Some Perspectives on Risk Taking

Brock had always struggled with risk taking, and his inability to take risks was affecting his career. His personal goal for the next year was to improve upon his risk taking. But first, he felt he needed to understand why he was so reluctant to be more adventuresome. He decided to speak with his Aunt Linda who was the real risk taker in the family.

Brock:   I’ve often heard you talk about when you decided to quit your job and start your own company. Weren’t you scared to leave a high-paying job?

Linda:    Here’s a lesson on risk I want to share with you. Risk is a matter of perspective about what is important to you. I hated my job, so the thought of the money I might lose wasn’t as important as my own happiness. Staying in my current job at the time was actually more risky because I was risking having the life I wanted to live.

Brock:   Wow! I never considered risk that way. I don’t think you were married at the time. Did that make the risk you took easier for you?

Linda:    Good question. Actually, being single made it easier to devote fulltime to my business. But I had no safety net. Your grandparents weren’t in a position to help me if I failed. Later on when I decided to expand the business, I was married and had two children. And here’s the second lesson: Taking on risk is a family decision and requires everyone to accept and value the challenges and opportunities coming from the risk.

Brock:   I admire your risk approach, but how did you know the risk would work out?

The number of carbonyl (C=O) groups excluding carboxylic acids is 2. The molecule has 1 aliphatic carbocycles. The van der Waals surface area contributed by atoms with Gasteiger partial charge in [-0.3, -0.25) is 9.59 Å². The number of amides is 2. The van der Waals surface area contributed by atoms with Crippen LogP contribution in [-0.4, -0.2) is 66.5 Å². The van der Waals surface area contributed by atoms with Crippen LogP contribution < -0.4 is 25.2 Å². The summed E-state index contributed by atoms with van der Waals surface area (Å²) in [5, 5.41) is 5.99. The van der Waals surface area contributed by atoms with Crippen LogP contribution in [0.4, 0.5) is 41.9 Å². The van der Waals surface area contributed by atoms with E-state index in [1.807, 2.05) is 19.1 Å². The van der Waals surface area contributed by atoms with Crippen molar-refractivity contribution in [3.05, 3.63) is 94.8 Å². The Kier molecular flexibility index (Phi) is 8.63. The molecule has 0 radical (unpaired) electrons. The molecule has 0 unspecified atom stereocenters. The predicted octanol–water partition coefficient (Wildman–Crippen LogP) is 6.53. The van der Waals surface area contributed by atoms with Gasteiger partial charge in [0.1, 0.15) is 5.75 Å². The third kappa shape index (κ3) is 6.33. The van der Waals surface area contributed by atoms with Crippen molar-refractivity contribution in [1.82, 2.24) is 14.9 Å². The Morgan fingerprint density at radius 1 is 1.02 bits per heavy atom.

Linda:    You’ll never know. That’s why it’s a risk. But the third lesson I want to share with you is this: A risk assessment is more of an assessment of your self-confidence than the risk itself. Ask yourself: “How often have I failed?” If the answer is not often then why do you think you will fail this time if you use your usual approaches?

Brock:   I find that very reassuring, thanks. But I’m comfortable with what I’m doing. I don’t know why my boss thinks I need to be more of a risk taker.

Linda:    Throughout your life, you will reach a point where you need to make a trade-off between comfort and risk. That’s the fourth lesson. You can stay with comfort, but that’s very boring. You will find that your tolerance for risk will increase as your comfort level becomes tiresome. There will probably be 4-5 moments like that in your career.

Brock:   I can see that happening. Any final thoughts on risk?

Linda:    Just one and that’s the fifth lesson. The level of risk depends on who you trust. Do you trust your current employer to always look out for you or do you trust yourself. A lot of employees found out the hard way that employers couldn’t be trusted during the Great Recession.

Brock:   I must say, you’ve given me a completely different insight on risk.

Linda:    Well, what risk are you going to try out?

Brock:   I’m going to buy an engagement ring. It’s time!

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“Only those who will risk going too far can possibly find out how far one can go.” – T.S. Eliot

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